Intel launches new Itanium microprocessors 9500
As discussed in previous articles , Poulson microprocessors are comprised of 3.1 billion transistors and manufactured using the 32nm manufacturing process Intel. Unlike other non-microprocessor Intel Itanium (IA32), Poulson, like the rest of Itanium microprocessors, is based on the architecture ia64 (Intel Architecture-64), known as EPIC (explicity Parallel Instruction Computing).
Poulson has several architectural improvements being able to run up to 11 instructions per cycle (for comparison purposes Itanium 9300 Series “Tukwila”, and the CPU Core of 1st, 2nd and 3rd generation running six instructions per cycle, while futures Core 4th generation “Haswell” execute eight instructions per cycle ) also incorporates a unified L3 cache (Tukwila uses a dedicated L3 per core), thanks to such improvements will be able to run intensive applications for servers and high-speed supercomputers.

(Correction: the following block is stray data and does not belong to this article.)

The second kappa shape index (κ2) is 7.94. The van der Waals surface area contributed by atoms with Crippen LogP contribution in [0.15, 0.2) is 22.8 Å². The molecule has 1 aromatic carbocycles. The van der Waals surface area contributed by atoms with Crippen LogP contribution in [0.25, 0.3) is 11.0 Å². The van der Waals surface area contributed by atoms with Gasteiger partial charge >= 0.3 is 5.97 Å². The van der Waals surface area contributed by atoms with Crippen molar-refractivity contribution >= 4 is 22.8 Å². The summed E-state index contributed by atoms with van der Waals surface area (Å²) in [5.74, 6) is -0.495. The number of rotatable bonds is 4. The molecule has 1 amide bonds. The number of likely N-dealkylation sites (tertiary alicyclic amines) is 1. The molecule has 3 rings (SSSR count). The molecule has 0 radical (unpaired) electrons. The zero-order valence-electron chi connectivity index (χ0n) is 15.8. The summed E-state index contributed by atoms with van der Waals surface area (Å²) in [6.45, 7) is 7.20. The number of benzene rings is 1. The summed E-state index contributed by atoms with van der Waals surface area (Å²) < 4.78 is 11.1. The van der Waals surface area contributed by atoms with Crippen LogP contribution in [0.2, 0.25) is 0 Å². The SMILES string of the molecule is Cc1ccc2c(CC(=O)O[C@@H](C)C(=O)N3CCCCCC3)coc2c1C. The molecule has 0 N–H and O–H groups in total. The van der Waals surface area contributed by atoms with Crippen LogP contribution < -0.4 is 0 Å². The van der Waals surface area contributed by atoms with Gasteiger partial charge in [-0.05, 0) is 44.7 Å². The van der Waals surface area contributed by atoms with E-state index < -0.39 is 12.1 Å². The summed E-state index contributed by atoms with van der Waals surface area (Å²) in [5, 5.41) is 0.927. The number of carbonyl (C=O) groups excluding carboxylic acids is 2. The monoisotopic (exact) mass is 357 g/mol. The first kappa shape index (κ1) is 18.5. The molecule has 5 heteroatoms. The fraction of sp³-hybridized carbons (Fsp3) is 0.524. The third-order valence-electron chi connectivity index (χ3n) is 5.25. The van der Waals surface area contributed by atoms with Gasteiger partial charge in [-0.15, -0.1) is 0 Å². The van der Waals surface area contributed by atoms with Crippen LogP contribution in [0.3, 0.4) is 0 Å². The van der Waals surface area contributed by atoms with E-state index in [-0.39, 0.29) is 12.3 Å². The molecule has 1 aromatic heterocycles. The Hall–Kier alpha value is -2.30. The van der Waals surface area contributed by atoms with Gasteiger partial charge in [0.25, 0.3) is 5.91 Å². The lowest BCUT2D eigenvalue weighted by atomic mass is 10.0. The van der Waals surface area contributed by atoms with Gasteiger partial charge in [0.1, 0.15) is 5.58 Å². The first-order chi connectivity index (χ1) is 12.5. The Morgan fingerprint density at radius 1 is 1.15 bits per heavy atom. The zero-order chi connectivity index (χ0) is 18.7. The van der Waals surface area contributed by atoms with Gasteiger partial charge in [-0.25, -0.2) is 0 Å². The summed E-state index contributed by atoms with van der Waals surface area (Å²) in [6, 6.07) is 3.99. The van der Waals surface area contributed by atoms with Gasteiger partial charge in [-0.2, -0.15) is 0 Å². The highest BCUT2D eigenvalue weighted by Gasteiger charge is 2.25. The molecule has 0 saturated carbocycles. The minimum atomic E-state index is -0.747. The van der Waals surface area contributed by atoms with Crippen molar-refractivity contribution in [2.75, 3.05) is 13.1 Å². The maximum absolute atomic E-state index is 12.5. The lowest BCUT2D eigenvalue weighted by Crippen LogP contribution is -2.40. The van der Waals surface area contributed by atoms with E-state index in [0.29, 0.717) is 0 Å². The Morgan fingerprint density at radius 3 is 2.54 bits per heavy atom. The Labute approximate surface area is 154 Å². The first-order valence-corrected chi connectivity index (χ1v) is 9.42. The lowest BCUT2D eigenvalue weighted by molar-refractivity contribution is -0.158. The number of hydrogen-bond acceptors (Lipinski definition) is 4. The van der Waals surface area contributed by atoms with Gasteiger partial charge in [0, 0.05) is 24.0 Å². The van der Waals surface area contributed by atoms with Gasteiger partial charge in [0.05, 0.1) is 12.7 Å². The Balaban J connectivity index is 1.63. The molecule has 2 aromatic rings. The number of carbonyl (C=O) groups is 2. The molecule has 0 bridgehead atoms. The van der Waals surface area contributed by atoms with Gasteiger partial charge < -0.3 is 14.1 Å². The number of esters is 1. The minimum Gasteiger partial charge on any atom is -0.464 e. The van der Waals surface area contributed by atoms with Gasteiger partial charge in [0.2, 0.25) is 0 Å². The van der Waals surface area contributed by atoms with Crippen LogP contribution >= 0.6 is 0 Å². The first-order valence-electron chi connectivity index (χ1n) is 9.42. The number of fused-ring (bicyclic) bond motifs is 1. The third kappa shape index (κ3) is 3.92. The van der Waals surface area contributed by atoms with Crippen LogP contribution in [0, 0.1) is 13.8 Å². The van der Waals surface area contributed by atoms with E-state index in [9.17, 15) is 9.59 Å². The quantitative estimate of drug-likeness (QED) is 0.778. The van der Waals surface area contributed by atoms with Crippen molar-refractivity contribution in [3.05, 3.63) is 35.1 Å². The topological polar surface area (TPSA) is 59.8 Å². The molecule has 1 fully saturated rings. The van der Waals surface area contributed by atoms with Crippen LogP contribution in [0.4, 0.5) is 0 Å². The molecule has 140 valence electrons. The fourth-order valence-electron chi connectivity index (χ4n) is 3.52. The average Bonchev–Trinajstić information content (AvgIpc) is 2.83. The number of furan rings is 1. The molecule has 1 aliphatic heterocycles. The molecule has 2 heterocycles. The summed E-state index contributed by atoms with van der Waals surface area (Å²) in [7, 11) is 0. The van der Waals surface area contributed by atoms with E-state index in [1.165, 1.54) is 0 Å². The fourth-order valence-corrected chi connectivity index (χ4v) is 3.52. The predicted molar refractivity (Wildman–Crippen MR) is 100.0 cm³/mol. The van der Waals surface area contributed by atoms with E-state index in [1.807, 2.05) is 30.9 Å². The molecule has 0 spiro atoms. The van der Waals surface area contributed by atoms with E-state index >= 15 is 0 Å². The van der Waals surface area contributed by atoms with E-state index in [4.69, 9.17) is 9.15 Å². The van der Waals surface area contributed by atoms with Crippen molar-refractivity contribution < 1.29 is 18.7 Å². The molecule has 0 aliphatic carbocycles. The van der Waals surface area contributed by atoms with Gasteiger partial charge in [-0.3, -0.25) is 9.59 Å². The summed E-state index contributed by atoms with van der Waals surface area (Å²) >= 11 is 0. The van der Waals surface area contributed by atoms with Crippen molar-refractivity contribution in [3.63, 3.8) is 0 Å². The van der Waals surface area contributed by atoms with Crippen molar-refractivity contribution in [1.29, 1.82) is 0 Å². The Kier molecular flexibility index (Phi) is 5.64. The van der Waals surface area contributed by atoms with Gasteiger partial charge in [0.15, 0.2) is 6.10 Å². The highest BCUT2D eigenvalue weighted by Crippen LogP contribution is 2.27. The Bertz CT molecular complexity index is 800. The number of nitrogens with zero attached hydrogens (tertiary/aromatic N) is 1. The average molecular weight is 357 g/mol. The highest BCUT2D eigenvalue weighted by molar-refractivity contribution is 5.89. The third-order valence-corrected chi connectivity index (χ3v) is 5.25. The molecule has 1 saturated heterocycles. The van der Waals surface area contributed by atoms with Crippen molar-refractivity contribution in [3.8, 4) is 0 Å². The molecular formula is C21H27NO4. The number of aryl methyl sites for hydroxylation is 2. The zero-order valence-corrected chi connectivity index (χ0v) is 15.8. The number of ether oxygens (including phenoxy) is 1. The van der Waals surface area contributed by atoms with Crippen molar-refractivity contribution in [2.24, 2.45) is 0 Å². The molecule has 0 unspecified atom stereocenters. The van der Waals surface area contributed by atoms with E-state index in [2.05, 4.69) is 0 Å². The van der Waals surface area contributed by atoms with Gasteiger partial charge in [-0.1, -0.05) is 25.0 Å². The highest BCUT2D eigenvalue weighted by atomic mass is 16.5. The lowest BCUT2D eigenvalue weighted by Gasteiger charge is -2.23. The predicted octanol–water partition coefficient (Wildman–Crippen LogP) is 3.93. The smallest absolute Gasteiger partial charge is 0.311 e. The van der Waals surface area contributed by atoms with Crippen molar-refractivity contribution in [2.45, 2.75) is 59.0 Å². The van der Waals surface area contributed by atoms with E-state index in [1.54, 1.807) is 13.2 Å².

Initially the Intel Itanium microprocessor family 9500 Series will consist of four members, which are detailed below:
With its “generous” configurations, microprocessors Itanium 9500 Series offer the highest performance in the industry, becoming the most sophisticated microprocessor Intel built to date, and Intel does not waste the chance to show some performance tests of its new Itanium 9500, faced with its predecessors (Itanium 9300):
HP is expected to be the first company (and maybe the only) to launch new servers based on Intel Itanium 9500 Series microprocessors.
Link: Intel’s Eight-Core Itanium Poulson Heavily-Updated Breaks Cover, Heads To Market (HotHardware)Tags: 130W, 170W, 32nm, 9500, 9520, 9540, 9550, 9560, CPU, EPIC, ia64, intel, itanium, microprocessor, Poulson, processor, server